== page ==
Other major hurdles, raised during the panel discussions, include infrastructure, traffic management, and even the business model under which air taxi operations are operated.

Some argue that given Singapore’s relatively small size and well-designed public transport system, there may not be the need for an urban air mobility system.

While Singapore is no Tokyo or New York, in terms of urban density, there is still opportunity for urban air mobility to take root here.

Prof Wang points out one example of a potential route an eVTOL aircraft could be used in Singapore: from Singapore’s Changi Airport to Sentosa Island, which could cut down travel time between both points. It will also help alleviate ground traffic and “improve the image as a modern city”.

The aim, he adds, is to make it “price competitive” to attract people to make use of UAM.

In terms of regulation, Prof Wang says he is largely optimistic. The Singapore government, he says, is “encouraging” of urban air mobility as a future concept. That Volocopter was able to conduct its test flights here is indicative of the receptivity of the authorities towards such a concept, Prof Wang says.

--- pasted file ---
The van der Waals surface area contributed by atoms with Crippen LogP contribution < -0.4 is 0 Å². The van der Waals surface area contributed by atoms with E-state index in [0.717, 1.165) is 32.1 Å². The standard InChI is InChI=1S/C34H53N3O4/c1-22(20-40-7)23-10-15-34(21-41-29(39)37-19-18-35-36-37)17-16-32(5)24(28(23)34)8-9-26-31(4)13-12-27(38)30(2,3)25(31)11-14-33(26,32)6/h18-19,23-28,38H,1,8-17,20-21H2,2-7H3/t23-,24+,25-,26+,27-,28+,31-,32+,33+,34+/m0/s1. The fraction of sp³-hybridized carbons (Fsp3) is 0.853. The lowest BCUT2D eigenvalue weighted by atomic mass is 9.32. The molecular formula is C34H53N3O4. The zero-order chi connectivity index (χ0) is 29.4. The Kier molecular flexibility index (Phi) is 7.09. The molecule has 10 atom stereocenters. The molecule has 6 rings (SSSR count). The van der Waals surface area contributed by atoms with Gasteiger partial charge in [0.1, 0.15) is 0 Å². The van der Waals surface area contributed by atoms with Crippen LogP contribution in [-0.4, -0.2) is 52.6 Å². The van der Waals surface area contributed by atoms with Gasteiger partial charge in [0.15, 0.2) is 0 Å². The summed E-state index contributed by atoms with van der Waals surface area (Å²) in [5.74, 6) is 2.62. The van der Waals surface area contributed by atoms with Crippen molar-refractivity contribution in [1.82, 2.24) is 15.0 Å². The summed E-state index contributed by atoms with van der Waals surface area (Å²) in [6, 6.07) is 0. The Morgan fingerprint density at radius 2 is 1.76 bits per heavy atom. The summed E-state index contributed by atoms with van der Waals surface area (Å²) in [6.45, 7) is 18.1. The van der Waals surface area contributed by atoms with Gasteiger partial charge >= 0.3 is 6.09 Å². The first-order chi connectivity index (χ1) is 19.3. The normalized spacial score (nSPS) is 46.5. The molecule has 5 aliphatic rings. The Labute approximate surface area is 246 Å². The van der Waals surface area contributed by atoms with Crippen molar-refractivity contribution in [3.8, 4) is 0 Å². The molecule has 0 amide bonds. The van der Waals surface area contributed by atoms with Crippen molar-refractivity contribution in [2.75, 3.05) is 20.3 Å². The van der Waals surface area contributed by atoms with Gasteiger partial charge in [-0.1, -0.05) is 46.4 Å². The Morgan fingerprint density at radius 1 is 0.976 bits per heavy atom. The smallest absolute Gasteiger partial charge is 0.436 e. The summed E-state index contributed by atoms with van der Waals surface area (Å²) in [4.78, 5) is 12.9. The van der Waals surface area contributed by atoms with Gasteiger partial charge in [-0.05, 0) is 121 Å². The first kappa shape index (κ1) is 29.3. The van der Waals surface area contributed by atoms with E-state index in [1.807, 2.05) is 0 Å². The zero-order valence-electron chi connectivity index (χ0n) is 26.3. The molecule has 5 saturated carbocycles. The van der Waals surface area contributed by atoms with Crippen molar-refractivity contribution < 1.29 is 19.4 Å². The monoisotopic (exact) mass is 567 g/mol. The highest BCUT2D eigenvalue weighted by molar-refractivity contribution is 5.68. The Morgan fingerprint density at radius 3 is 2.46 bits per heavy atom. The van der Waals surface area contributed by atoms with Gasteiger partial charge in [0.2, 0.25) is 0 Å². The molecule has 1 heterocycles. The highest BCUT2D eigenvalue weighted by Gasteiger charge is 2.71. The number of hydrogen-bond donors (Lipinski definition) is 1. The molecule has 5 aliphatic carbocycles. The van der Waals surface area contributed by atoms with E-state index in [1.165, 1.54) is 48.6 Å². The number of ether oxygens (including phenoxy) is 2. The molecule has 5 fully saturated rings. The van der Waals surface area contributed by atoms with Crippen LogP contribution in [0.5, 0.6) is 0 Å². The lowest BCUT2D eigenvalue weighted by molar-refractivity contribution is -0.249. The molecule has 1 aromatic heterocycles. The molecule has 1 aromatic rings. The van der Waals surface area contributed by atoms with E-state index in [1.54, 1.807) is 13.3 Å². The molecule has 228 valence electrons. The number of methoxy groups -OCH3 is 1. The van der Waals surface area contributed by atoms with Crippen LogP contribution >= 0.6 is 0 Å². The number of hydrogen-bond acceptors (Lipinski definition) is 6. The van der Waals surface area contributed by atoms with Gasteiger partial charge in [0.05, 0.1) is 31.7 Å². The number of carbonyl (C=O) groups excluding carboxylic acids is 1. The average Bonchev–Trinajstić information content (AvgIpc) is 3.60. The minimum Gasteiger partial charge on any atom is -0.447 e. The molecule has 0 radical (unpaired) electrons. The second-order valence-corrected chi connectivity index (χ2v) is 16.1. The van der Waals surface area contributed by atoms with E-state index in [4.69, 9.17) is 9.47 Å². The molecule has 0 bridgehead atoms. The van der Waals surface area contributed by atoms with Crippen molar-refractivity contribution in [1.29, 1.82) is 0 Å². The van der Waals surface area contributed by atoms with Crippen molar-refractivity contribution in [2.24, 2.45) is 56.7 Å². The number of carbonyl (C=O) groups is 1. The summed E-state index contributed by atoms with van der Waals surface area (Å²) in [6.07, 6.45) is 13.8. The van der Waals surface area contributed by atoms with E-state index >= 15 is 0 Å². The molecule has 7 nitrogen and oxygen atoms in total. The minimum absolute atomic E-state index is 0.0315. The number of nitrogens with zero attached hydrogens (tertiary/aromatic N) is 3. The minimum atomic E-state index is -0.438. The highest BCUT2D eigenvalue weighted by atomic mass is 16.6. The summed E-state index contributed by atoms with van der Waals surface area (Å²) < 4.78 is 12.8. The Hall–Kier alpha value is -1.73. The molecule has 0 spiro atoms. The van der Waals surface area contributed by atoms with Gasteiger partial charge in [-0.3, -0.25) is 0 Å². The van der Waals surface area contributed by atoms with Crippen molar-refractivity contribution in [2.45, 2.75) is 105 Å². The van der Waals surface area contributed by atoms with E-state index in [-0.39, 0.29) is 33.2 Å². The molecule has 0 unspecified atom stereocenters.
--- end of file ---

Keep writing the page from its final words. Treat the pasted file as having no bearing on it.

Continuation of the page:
The Unmanned Systems Asia panellists, shared similar sentiments.

While regulations vary widely between countries in areas such as flight clearances, generally the world’s watchdogs understand the potential for UAM and are engaged in the process of how to help a new industry develop.

One way to allow for better regulatory oversight is to have a “Sky Bus” concept, with designated pick up and drop off points at regular intervals, says Prof Wang. This would be easier to control and plan, he adds.

Much still has to be done to push the urban air mobility concept in the mainstream, but hopes are high that one day, air taxis in Singapore will be just as ubiquitous as the many taxis plying the country’s roads.

Until then, researchers like Prof Wang are doubling down on their work. “Perhaps you can put in a plug for me, that we (at NTU) are looking for financial partners to help us fund our work”, he adds, chuckling.